CITES Considers Adding Ipé

If you think of CITES woods, you probably first think of figured rosewood inlays in a guitar or a perhaps an ebony piano key. But do you often associate it with your flooring?

Certainly the musical instrument world is filled with CITES listed woods, but not many people in the regular timber trade have dealt with CITES-governed trade. Although some major commercial woods have been CITES listed in the past (Russian Oak springs to mind, as does Brazilian Mahogany and Spanish Cedar), very few listings have significantly impacted the flooring trade. That may change with the proposed new listing for Ipé.

Ipé, a South American hardwood, has long been a favorite flooring wood and a hugely popular decking wood. Prized for it’s durability and fire ratings both, Ipé was used for the original Coney Island boardwalk and still performs at Las Vegas’s Treasure Island and many other locations.

As a review CITES (Convention on International Trade in Endangered Species of Wild Fauna and Flora) is an international treaty governing trade in endangered or potentially endangered plants and animals. Roughly 35,000 species of plants and animals are listed in one of three “Appendices.”

As buyers of wood products, the simple way to look at the Appendices is as three levels of risk and the corresponding control, and to remember that CITES is often both country and product specific.

  • Appendix I is for species that are threatened with extinction. Generally no commercial trade is allowed for these listings.
  • Appendix II covers species are species that are not necessarily threatened with extinction, but may become so unless trade is subject to strict regulation. Trade is strictly controlled with additional permitting that requires what is referred to as a Non-Detriment Finding.
  • Appendix III are species that, while not necessarily threatened with extinction globally, are listed after one member country has asked for help in controlling trade. Trade in these species is only permitted with an appropriate export permit and a certificate of origin from the state of the member country who has listed the species.

As noted, CITES is often a country-specific listing. This can be a challenge for some species, like genuine mahogany, that grow in multiple countries. Always make sure you know the actual origin (required under Lacey, too, of course!) for your material.

CITES can also be a product-specific listing, so as an example, a listing might cover logs, but not flooring. In the case of Ipé, they are proposing the inclusion of Handroanthus spp., Tabebuia spp. and Roseodendron spp. (ie Ipé in commercial use) in Appendix II with Annotation #6 (logs, sawn wood, veneer sheets and plywood.)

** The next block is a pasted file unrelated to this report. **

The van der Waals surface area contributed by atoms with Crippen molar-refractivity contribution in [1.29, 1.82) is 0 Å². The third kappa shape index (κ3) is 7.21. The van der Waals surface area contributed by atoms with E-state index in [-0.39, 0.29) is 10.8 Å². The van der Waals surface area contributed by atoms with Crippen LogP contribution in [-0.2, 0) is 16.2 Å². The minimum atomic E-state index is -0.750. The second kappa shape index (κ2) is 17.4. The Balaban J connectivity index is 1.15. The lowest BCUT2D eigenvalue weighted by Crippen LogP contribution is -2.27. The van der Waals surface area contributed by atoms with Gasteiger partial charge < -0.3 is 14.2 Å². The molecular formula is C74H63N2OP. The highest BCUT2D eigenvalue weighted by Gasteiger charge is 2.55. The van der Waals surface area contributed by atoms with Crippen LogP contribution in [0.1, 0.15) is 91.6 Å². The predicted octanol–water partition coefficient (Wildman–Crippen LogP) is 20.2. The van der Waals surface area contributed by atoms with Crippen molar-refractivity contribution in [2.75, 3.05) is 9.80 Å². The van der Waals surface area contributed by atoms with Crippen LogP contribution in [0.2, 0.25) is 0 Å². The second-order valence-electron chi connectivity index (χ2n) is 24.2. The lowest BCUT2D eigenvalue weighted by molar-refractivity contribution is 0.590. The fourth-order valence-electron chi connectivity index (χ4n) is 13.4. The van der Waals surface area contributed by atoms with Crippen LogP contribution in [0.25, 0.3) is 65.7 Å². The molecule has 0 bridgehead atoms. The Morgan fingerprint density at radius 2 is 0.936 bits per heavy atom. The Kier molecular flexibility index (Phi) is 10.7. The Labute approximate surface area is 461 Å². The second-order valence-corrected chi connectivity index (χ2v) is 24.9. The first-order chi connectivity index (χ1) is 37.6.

There is currently debate as to whether “sawn wood” in this listing would include decking as CITES uses agreed upon definitions rather than specifying HTS codes. If decking is included, the impact on the market would be huge. Most decking companies aren’t set up to handle the increased administrative burden of CITES trade. However some trade in completed flooring is likely to continue.

More information on CITES generally can be found here:

  • Info from the U.S. Fish & Wildlife Service on Traveling Across Borders with Musical Instruments
  • Info from the U.S. Fish & Wildlife Service on Import and Export Permits
  • Info from U.S. Customs & Border Patrol on Endangered species, CITES, endangered wildlife, plants, exotic skins and animals

And we’ll likely learn in June about the future of Ipé. Stay tuned. If you handle a lot of Ipé, you may wish to join the IWPA for information on the CITES process and an opportunity to have your thoughts heard on the issue.

Elizabeth Baldwin is Environmental Compliance Officer for Metropolitan Hardwood Floors. In her 25 plus year career in the wood industry has visited over 70 countries and hundreds of facilities of all sizes and types. She describes herself as a “jack of all wood trades.” Familiar with jungles of all sorts–having camped out along the Amazon and walked the halls of Congress–she blogs for the NWFA on both environmental and regulatory issues for educational and informational purposes only. Her blog is not intended and should not be construed as legal advice. Persons seeking legal advice on compliance with CARB, TSCA, the U.S. Lacey Act or any other law, regulation, or compliance requirement/claim should consult with the regulatory agency directly and/or a qualified legal professional.

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